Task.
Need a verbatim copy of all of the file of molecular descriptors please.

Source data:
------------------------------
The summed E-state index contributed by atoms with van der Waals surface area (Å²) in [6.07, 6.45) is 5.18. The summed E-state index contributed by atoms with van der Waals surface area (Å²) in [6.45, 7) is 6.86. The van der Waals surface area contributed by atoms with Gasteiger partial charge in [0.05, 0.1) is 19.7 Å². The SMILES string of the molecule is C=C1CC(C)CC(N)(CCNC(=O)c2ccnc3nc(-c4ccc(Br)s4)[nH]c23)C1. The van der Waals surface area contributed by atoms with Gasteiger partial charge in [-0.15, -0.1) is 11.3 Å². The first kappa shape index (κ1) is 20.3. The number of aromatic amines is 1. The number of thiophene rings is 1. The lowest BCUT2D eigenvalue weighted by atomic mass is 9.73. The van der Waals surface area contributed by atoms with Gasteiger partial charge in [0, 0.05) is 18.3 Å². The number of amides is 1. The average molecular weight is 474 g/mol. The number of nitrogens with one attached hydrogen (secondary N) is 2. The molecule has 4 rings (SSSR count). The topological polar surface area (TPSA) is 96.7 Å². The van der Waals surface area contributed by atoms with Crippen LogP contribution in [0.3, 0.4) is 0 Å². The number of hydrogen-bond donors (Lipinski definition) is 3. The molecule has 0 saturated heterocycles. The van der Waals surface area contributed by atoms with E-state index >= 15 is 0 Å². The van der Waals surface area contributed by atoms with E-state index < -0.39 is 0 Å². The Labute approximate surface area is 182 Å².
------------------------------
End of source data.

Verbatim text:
The summed E-state index contributed by atoms with van der Waals surface area (Å²) in [6.07, 6.45) is 5.18. The summed E-state index contributed by atoms with van der Waals surface area (Å²) in [6.45, 7) is 6.86. The van der Waals surface area contributed by atoms with Gasteiger partial charge in [0.05, 0.1) is 19.7 Å². The SMILES string of the molecule is C=C1CC(C)CC(N)(CCNC(=O)c2ccnc3nc(-c4ccc(Br)s4)[nH]c23)C1. The van der Waals surface area contributed by atoms with Gasteiger partial charge in [-0.15, -0.1) is 11.3 Å². The first kappa shape index (κ1) is 20.3. The number of aromatic amines is 1. The number of thiophene rings is 1. The lowest BCUT2D eigenvalue weighted by atomic mass is 9.73. The van der Waals surface area contributed by atoms with Gasteiger partial charge in [0, 0.05) is 18.3 Å². The number of amides is 1. The average molecular weight is 474 g/mol. The number of nitrogens with one attached hydrogen (secondary N) is 2. The molecule has 4 rings (SSSR count). The topological polar surface area (TPSA) is 96.7 Å². The van der Waals surface area contributed by atoms with Crippen LogP contribution in [0.3, 0.4) is 0 Å². The number of hydrogen-bond donors (Lipinski definition) is 3. The molecule has 0 saturated heterocycles. The van der Waals surface area contributed by atoms with E-state index >= 15 is 0 Å². The van der Waals surface area contributed by atoms with E-state index < -0.39 is 0 Å². The Labute approximate surface area is 182 Å².